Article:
Results for Tag: Ministry of Water and Irrigation

9 results found.
Jordan

Internationally, a water availability below 1,000 m3 per person per year is defined as water scarcity, while below 500 m3 is considered “absolute scarcity”. Jordan’s lack of water resources impacts the country’s economic growth, political stability and national security, but also public health.

Further Reading
1 - Yorke, V., 2013. ‘Politics matter: Jordan's path to water security lies through political reforms and regional cooperation’. 2 - UN-ESCWA & BGR, 2013. Jordan River. In: Inventory of Shared Water Resources in Western Asia, Beirut. 3- EDM Global, 2015. Every drop matters. See everydropmatters.com/global-edm/jordan/ for project overview. 4 - Al-Ansari, N. et al., [...]
What Does the Future Hold?

In many ways, past policies and practices have exacerbated the problems of access, abstraction and overuse of this essential natural resource. After decades of relying mainly on supply-side solutions, Jordan has expanded its approaches to addressing these problems.

Demand Management

The Ministry of Water and Irrigation further outlined in 2008 its focus on improving water supply to the domestic and industrial sectors and on reducing demand in the agricultural sector. While in 2013 agriculture still used about 53% of the country’s total water budget,

Reducing Water Use

, in February 2015, the US government provided a grant to the Jordanian government to launch a public awareness campaign in the Zarqa Governorate, in conjunction with water and sewage projects overseen by the Ministry of Water and Irrigation.

Current and Planned Infrastructural Projects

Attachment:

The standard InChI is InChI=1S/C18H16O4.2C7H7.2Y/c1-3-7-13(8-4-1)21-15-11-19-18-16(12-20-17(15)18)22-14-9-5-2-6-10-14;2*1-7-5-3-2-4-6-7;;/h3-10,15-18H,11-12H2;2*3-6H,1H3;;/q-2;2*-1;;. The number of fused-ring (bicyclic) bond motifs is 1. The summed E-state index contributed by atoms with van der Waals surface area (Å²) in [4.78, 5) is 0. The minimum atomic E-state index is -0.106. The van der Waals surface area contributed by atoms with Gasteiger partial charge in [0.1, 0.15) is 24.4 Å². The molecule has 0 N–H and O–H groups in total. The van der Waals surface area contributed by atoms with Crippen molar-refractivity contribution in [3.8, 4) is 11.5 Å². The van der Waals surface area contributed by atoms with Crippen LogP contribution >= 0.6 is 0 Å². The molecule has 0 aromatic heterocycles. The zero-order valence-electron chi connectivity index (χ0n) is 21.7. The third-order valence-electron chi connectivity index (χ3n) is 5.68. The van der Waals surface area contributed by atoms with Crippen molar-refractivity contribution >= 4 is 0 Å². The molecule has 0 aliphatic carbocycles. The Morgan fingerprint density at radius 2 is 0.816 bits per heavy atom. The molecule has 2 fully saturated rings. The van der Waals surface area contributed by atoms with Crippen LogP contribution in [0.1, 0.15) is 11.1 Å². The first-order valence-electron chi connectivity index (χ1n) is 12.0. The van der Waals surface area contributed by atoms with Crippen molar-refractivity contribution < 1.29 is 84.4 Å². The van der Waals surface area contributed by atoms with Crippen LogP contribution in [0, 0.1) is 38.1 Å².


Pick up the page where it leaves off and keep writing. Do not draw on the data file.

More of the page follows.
After the peace treaty in 1994, the implementation of a canal linking the Red Sea and the Dead Sea became the focal point of Israeli-Jordanian cooperation. In February 2015, Jordan and Israel signed an agreement to implement the first phase of the project at a cost of $900 million over a period of three years.

Water Quality

To understand the complexity of these challenges, it is interesting to look at the Ain Ghazal wastewater and sewage collection and treatment system that was established by the government in 1960s near Amman.

Surface and Groundwater

Given the issues discussed above regarding the amount, reliability and quality of surface water sources, the Jordanian population relies mainly on groundwater for its domestic water supply.

Jordan’s scarce water reserves under pressure from refugee influx

Palestinians, mainly from the West Bank, were the first large group of refugees to settle in the kingdom. The main influx of Palestinian refugees occurred after the Arab-Israeli war in 1948 and the Israeli occupation of the West Bank in 1967. They were initially housed in tent camps, which were gradually replaced by brick houses. […]